LANSING, Mich. (WLNS) – While the government shutdown is affecting some 800,000 federal employees across the country right now, it could soon affect thousands of others right here in mid-Michigan who rely on government help to pay rent.
If the shutdown continues much longer, there’s a chance that a program through Housing and Urban Development could run out of money.
One local man relies on H.U.D. money because he’s on disability and can’t work. If that money stops, he says he doesn’t know what he’ll do.
“By the time I pay my rent and the additional for groceries, a bus pass to get around to my doctors and etc., I don’t have any money left,” said Lansing resident Ricky Lott.
Lott is caught in the crossfire of the partial government shutdown. He uses Section 8 government funding to help pay rent for his Lansing home.
“I’ve been on the program since 2012 and it’s been a God sent,” said Lott.
Lott says the government pays for 70 percent of his bill, but if the shutdown continues, he will soon have the come up with the money himself.
“I might be able to pay one month’s rent, but I won’t be able to buy any additional groceries; I won’t buy any of my meds, which I’m on about seven meds a day, it’s all going to stop,” said Lott.
The money is given through the Lansing Housing Commission, which helps more than 2,000 people in the area.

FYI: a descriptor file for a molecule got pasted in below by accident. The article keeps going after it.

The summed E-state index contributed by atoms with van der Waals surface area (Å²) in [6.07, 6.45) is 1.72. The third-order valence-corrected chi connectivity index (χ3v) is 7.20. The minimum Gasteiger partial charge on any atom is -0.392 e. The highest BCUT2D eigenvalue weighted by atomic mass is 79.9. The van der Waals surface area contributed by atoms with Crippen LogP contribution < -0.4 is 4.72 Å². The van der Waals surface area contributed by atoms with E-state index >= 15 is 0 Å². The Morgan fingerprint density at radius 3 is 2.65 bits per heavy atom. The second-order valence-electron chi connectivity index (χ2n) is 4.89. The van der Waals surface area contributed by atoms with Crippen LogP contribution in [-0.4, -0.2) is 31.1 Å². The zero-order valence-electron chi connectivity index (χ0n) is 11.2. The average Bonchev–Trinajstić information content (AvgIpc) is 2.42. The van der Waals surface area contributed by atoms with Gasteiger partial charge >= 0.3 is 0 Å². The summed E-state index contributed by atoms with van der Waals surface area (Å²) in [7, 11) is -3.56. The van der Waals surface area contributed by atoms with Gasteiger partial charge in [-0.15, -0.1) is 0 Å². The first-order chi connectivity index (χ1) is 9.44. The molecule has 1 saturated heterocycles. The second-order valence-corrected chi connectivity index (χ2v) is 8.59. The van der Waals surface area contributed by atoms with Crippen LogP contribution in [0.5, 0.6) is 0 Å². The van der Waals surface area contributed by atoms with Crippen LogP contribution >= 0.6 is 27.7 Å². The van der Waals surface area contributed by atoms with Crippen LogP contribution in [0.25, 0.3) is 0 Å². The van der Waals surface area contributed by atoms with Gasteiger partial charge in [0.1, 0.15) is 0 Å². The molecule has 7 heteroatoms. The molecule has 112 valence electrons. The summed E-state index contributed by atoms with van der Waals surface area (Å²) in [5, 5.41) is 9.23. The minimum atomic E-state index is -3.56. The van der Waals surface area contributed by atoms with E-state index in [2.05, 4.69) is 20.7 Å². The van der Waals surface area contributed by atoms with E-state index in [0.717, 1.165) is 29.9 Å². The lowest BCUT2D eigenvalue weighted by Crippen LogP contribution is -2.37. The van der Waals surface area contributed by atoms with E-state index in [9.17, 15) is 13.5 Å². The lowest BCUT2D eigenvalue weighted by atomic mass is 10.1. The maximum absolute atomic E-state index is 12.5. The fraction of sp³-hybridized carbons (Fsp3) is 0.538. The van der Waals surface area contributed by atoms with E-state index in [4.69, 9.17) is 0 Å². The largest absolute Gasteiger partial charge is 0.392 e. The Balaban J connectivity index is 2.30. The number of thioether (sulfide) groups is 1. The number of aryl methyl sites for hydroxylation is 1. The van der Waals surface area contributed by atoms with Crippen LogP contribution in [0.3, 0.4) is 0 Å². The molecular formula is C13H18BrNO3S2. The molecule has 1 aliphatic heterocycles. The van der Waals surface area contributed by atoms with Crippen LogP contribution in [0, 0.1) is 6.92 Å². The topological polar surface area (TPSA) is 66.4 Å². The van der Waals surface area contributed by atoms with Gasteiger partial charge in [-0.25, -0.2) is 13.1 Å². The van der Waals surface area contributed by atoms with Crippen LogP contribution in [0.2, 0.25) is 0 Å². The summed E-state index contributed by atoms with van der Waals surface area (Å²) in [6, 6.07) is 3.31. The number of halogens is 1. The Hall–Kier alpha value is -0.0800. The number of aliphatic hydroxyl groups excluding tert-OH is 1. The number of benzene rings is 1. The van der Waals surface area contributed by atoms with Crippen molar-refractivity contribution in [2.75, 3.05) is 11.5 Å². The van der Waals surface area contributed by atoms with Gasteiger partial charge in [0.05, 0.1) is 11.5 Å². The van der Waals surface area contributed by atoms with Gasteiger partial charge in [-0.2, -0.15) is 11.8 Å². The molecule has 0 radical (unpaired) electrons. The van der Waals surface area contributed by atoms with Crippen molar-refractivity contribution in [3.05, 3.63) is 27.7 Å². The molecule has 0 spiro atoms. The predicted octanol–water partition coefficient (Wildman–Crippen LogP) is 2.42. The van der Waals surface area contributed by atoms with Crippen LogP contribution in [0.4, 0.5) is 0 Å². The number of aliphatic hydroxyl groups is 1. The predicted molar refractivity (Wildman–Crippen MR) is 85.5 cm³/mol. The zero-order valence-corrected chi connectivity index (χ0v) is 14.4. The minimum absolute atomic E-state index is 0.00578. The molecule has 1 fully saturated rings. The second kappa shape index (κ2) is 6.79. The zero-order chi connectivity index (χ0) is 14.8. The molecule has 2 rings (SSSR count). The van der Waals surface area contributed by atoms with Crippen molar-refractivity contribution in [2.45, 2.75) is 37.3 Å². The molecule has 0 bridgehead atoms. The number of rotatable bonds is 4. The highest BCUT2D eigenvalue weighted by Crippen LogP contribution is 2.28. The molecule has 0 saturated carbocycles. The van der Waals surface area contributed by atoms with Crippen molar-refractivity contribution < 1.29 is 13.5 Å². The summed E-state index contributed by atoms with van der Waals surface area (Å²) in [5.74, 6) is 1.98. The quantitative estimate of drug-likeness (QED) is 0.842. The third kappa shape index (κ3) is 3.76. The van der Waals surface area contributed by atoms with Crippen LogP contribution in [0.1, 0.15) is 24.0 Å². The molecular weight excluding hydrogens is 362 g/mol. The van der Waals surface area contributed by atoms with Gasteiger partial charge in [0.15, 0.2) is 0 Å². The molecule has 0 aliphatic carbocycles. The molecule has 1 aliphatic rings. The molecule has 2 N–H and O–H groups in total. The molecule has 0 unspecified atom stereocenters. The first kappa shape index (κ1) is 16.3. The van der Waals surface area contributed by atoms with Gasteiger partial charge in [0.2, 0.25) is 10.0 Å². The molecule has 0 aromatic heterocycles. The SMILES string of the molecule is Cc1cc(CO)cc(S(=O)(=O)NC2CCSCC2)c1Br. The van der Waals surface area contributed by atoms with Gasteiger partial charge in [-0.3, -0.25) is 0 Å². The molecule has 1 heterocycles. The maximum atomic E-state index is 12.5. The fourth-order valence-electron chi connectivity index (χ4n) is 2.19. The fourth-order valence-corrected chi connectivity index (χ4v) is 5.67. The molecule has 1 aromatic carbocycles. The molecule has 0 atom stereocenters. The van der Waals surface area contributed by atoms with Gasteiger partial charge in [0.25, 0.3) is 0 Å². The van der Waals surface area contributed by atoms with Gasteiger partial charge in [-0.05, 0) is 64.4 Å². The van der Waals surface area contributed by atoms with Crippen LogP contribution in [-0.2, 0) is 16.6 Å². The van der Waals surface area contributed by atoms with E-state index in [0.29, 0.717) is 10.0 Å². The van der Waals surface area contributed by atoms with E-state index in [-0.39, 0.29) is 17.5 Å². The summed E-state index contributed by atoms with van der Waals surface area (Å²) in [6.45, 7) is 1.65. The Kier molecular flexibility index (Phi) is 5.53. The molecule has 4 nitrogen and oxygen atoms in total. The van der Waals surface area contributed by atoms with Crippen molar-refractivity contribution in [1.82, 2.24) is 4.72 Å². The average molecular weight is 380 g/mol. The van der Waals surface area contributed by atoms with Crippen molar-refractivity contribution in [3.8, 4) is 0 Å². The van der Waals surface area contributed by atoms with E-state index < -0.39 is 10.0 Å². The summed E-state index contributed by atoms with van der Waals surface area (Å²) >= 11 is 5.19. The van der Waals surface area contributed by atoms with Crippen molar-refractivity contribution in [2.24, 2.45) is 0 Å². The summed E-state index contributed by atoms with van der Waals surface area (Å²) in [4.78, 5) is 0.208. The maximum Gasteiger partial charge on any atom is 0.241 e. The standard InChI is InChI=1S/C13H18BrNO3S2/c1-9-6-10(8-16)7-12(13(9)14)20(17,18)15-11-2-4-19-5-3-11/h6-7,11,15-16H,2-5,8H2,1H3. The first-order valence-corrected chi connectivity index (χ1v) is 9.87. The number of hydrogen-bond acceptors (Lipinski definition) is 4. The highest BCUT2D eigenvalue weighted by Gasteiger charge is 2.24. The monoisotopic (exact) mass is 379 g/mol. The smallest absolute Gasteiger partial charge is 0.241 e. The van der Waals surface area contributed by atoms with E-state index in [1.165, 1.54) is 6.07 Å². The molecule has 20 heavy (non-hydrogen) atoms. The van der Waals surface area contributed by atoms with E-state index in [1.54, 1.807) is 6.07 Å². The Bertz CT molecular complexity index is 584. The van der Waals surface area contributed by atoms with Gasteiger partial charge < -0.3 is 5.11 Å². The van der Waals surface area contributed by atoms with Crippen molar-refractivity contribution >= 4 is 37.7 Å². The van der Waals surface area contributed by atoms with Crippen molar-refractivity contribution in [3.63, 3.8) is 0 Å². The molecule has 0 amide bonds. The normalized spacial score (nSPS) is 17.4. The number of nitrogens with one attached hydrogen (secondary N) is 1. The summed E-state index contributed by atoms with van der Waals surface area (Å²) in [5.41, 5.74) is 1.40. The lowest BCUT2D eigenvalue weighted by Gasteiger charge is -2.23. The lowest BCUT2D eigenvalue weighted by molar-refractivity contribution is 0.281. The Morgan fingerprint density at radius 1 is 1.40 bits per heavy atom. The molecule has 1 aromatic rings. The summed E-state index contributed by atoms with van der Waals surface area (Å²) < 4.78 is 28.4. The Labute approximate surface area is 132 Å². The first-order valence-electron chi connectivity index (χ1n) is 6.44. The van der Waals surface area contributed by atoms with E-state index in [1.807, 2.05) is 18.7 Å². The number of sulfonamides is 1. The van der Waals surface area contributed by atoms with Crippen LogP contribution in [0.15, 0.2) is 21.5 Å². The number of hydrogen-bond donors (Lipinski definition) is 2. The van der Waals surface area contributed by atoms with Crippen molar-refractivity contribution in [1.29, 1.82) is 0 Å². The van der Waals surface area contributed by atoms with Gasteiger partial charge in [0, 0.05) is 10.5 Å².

The executive director says the money is secure through February, but doesn’t know what will happen in March if the shutdown goes on much longer.
So while the debate in Washington continues…
“The plan includes 5.7 billion dollars for a strategic deployment of physically barriers or a wall,” said President Donald Trump.
“I’m not for a wall, I’m not for a wall, I’m not for a wall,” said Democrat House Speaker Nancy Pelosi.
Lott says there’s more than border security at stake, as more and more people start to feel the ripple effects of the shutdown.
“I just want it to get over with and get back on with life,” said Lott.
Officials with the Lansing Housing Commission say at this point, they’re waiting on directions from Housing and Urban Development on what to do if and when the money runs out.